ESC407 Week4 QR Codes in the classroom Pt 1 of 2

To become literate in any context takes time, practice and experience and not all tasks have transferable learning. Mensing’s use of RFID codes at first seemed wonderful to me as she had a really good sales pitch, but after reading the comments section and noticing some people listing it as a gimmick it got me thinking. To use it as a quick way to access a digital resource is a great idea, but using it as a reward system also could add to the technology becoming a distraction. Teachers saying, “great job Ted” would surely be more effective then asking them to get their phone out, walk to the front of the room and scan something.

We need continue to find effective ways to add to learning and not just more things to interact with.

3 thoughts on “ESC407 Week4 QR Codes in the classroom Pt 1 of 2

  1. Hi Matt, I think I agree that QR codes seem to be more of a gimmick than a useful tool for education. I don’t know if it’s just because I’m a bit special but they’ve always been more effort to scan the simply googling for content or typing in an email address. There does seem to be some level of mystique that arises from the unknown function of each QR code. But I think that in itself is probably more detracting than beneficial, as it bypasses the need for students to develop practical information gathering skills.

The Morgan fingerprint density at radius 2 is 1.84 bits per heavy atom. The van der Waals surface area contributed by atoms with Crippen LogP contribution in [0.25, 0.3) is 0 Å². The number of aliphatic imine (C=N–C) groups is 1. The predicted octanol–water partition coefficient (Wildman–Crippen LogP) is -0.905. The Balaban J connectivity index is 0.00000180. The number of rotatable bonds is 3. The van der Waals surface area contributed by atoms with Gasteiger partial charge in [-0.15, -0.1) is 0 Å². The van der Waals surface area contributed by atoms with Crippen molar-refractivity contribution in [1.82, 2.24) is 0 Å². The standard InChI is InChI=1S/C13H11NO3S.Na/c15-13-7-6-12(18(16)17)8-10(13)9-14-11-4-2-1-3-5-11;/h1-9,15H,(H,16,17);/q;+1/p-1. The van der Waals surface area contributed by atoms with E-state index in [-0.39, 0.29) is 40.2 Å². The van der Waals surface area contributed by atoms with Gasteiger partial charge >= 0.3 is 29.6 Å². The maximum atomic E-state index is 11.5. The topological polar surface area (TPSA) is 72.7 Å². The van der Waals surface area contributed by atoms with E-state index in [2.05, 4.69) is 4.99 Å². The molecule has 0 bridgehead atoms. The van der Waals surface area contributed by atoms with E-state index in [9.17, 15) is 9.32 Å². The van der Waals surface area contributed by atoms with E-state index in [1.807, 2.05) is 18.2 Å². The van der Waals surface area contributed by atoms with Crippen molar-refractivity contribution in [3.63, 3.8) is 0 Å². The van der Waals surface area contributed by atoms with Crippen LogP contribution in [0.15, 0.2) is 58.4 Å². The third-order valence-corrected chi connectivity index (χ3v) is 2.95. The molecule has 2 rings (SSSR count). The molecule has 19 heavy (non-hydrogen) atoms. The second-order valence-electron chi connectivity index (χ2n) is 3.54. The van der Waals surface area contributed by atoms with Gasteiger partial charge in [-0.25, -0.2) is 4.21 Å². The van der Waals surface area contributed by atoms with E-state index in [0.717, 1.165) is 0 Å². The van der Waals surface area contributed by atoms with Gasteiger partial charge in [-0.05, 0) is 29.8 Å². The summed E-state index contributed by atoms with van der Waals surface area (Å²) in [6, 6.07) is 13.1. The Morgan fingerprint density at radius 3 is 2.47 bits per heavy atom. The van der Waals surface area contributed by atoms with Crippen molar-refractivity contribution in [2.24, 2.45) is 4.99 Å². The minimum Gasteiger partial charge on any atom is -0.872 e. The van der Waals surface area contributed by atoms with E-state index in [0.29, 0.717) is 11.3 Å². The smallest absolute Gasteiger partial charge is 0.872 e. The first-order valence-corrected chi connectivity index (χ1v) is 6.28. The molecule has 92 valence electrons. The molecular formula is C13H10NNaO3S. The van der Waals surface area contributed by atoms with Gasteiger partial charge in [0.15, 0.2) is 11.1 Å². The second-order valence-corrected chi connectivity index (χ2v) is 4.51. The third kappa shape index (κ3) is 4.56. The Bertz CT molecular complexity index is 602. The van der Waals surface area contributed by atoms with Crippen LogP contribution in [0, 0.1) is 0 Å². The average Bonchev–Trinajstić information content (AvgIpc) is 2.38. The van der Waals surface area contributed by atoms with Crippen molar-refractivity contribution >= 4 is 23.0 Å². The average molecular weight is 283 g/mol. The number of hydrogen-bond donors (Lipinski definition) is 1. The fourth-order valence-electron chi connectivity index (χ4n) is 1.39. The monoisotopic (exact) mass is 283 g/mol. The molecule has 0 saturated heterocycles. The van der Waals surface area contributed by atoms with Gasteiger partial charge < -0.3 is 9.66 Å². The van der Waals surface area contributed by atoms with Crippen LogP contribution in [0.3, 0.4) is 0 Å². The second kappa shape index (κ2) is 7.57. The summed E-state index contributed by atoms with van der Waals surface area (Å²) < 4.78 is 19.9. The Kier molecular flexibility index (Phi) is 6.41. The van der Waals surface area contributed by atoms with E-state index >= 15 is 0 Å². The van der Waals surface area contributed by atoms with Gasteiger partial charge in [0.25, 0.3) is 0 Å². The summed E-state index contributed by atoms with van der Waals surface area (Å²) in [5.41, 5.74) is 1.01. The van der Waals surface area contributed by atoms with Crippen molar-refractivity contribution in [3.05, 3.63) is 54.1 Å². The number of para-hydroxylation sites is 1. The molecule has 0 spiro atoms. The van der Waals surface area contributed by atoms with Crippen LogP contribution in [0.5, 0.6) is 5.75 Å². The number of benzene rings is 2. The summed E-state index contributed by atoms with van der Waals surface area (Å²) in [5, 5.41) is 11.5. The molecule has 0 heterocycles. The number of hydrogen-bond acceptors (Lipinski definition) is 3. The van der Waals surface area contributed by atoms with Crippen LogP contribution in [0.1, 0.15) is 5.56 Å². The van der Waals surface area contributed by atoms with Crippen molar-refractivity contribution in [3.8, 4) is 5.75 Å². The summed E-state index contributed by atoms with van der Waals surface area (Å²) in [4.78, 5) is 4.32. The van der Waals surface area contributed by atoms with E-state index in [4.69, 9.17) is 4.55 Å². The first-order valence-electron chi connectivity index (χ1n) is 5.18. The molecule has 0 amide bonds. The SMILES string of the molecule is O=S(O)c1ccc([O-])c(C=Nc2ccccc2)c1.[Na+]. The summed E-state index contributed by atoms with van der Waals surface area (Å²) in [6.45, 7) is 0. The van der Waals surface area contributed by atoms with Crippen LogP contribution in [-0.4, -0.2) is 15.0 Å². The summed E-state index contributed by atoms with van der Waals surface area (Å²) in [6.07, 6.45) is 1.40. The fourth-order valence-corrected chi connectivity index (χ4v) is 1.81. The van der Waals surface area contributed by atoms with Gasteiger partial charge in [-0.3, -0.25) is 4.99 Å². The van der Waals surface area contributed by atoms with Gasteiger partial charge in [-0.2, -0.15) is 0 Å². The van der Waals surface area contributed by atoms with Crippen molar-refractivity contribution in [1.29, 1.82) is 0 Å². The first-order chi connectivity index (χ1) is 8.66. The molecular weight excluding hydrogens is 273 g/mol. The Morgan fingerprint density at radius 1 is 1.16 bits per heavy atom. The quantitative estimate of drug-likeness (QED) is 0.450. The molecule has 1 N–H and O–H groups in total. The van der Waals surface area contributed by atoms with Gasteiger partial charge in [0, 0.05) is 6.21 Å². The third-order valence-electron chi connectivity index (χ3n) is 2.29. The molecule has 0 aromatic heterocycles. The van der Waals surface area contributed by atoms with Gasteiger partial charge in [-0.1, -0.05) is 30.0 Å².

Do you think it could act as an efficient method for directing students to content (such as it sometimes is in textbooks) or do you see it as more of a runaround?

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    1. Hey, using it in a textbook could be a good use to bring it more into a digital context if it has an accompanying video. I think you’re correct about googling being quicker in most contexts though as if you’re using a laptop which doesn’t have a rear facing camera you need to get your phone out, launch the app, update the app…, then scan to take you to the website. Also outside of school, students may never use them again besides as a gimmick.

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